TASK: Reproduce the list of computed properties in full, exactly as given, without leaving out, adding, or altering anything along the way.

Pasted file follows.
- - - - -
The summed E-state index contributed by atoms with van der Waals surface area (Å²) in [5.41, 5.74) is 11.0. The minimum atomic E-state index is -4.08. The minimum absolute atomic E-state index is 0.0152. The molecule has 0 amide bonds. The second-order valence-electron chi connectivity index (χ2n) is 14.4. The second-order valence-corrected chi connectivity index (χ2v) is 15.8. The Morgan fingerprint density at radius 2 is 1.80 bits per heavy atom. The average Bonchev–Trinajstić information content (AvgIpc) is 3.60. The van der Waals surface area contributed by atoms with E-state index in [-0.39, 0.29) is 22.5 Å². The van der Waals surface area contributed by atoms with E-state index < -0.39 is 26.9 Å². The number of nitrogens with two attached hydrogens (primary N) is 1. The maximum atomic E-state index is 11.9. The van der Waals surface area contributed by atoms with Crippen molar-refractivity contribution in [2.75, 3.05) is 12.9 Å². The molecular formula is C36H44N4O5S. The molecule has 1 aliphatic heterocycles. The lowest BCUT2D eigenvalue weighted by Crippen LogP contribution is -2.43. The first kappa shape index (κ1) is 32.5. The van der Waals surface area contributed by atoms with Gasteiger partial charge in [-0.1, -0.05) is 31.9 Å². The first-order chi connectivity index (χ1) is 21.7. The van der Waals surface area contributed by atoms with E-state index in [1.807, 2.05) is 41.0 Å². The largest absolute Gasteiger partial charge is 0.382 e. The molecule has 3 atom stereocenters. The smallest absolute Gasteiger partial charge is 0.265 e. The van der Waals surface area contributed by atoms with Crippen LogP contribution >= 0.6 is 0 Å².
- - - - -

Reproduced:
The summed E-state index contributed by atoms with van der Waals surface area (Å²) in [5.41, 5.74) is 11.0. The minimum atomic E-state index is -4.08. The minimum absolute atomic E-state index is 0.0152. The molecule has 0 amide bonds. The second-order valence-electron chi connectivity index (χ2n) is 14.4. The second-order valence-corrected chi connectivity index (χ2v) is 15.8. The Morgan fingerprint density at radius 2 is 1.80 bits per heavy atom. The average Bonchev–Trinajstić information content (AvgIpc) is 3.60. The van der Waals surface area contributed by atoms with E-state index in [-0.39, 0.29) is 22.5 Å². The van der Waals surface area contributed by atoms with E-state index < -0.39 is 26.9 Å². The number of nitrogens with two attached hydrogens (primary N) is 1. The maximum atomic E-state index is 11.9. The van der Waals surface area contributed by atoms with Crippen molar-refractivity contribution in [2.75, 3.05) is 12.9 Å². The molecular formula is C36H44N4O5S. The molecule has 1 aliphatic heterocycles. The lowest BCUT2D eigenvalue weighted by Crippen LogP contribution is -2.43. The first kappa shape index (κ1) is 32.5. The van der Waals surface area contributed by atoms with Gasteiger partial charge in [-0.1, -0.05) is 31.9 Å². The first-order chi connectivity index (χ1) is 21.7. The van der Waals surface area contributed by atoms with E-state index in [1.807, 2.05) is 41.0 Å². The largest absolute Gasteiger partial charge is 0.382 e. The molecule has 3 atom stereocenters. The smallest absolute Gasteiger partial charge is 0.265 e. The van der Waals surface area contributed by atoms with Crippen LogP contribution >= 0.6 is 0 Å².